Protecting your data and information
We have a range of technologies and a team of fraud specialists that work around the clock to keep your data and information secure. But it’s also important that you do a few things to protect yourself.
Having a strong password is an important part of keeping your accounts secure and protecting your data. Here are a few simple tips to think about when creating a password:
Setting a strong password
- Don’t use personal information (e.g. date of birth, spouse or child name) as a password.
- Don’t use easily recognisable numbers as a password.
- Don’t use the word ‘password’ or other commonly used passwords (e.g. ‘qwerty’, ‘123456’, ‘football’).
- Use a mixture of letters, numbers and symbols when creating a password.
- Always use a long password (e.g. at least 10 characters).
- Try using three completely random words or modifying easy to remember phrases when creating a password.
Don’t write passwords down or share them
Never write your passwords down, whether it’s in your mobile phone or on a note pad. If they get into the wrong hands it could put your account at risk.
Never share your password, even with close friends or family members
Never disclose your password to anyone over a phone call, email or SMS.
Change your password regularly
Changing your password every few months means if someone does find out what it is, they won’t be able to access your account for a long period of time.
Use a different password for each of your accounts
Using the same password means that if a fraudster finds out the password for your email account for example, they might be able to use the same login to access other accounts. Having different passwords makes hacking your accounts much more difficult for fraudsters.
You can install a password manager on your computer, smartphone or tablet. Password managers are programs that remember passwords for you, along with the email address or other user identifier you use for each account. They create random, long, and different passwords for every one of your accounts. And some password managers will even sync across your devices.
The downside is that if your password manager gets hacked, all of your information is accessible, and you will be liable. So, make sure you assess your personal risk to determine which passwords you’re comfortable storing in a password manager.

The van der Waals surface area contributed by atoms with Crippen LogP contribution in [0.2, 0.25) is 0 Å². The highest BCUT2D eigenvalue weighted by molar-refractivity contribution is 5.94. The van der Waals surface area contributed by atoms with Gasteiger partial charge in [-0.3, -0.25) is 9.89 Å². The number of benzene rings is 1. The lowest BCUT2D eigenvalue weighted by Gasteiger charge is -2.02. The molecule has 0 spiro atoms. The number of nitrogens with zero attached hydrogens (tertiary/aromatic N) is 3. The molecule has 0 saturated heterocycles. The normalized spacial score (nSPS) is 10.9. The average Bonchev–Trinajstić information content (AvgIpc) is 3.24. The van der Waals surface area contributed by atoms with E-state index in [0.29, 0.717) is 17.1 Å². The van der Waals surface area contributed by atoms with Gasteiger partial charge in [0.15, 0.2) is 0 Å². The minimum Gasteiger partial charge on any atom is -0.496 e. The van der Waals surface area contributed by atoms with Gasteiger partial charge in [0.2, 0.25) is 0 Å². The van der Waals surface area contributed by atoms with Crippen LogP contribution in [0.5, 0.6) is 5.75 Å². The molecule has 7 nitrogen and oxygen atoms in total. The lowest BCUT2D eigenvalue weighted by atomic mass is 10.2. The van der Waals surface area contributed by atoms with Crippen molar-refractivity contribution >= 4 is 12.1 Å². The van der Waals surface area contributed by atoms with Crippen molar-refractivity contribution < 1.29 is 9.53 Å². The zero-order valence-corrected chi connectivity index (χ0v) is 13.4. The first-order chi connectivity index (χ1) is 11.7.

Check your exposure
- You can check if your credentials have been exposed in a data breach by visiting the website have i been pwned?. If they have been exposed change them immediately on all accounts that have the same password.
- If you are concerned that your personal information has been compromised and misused, you can contact Australia’s National Identity and Cyber Support Service IDCare or use their free Cyber First Aid Kit.
Where and when you access your personal data is important in keeping safe online.
Be careful using public Wi-Fi
It’s best to avoid using public Wi-Fi if you’re entering personal data. Because it’s public and people need to be able to access it easily, it can have lower levels of security. This makes it much simpler for fraudsters to access when compared to other connections.
Home Wi-Fi is more secure
The most secure Wi-Fi connection is usually the one you use at home. It’s normally encrypted and requires login details to access it. However, remember to change the default passwords set by the router manufacturer and change the network name so it can’t be easily traced to you.
Mobile data is more secure than public Wi-Fi
Using mobile data is a more secure way to connect to the internet from your phone than public Wi-Fi. This is because it uses data from your mobile provider, which is a more securely protected network. This makes it much more secure than public Wi-Fi if you’re dealing with personal data.
Data privacy on social media
Being careful about what you share on your public profile is another way you can protect yourself from fraudsters.
Think about what you share on social media sites
When posting a status, responding to a survey or sharing a photo, think ‘could this information help a fraudster?’ It might be that you’re giving away your mother’s maiden name, a pet’s name or your place of birth – information that’s often used in passwords or security questions.
Make use of privacy settings
Each social network has its own privacy settings. Make sure you know who can see your personal information by checking the settings for each account. Making these more secure will help you avoid sharing any personal information with fraudsters.
Protect your computer with anti-virus software
There are some viruses that collect your personal data for fraudsters to use. Having anti-virus software is one of the easiest ways to protect your data when using the internet.
Anti-virus software regularly scans your computer to make sure your security isn’t at risk and will alert you if there are any potential problems. Ensuring you have the right level of protection and keeping your anti-virus programme updated will help the software find any new viruses or security issues.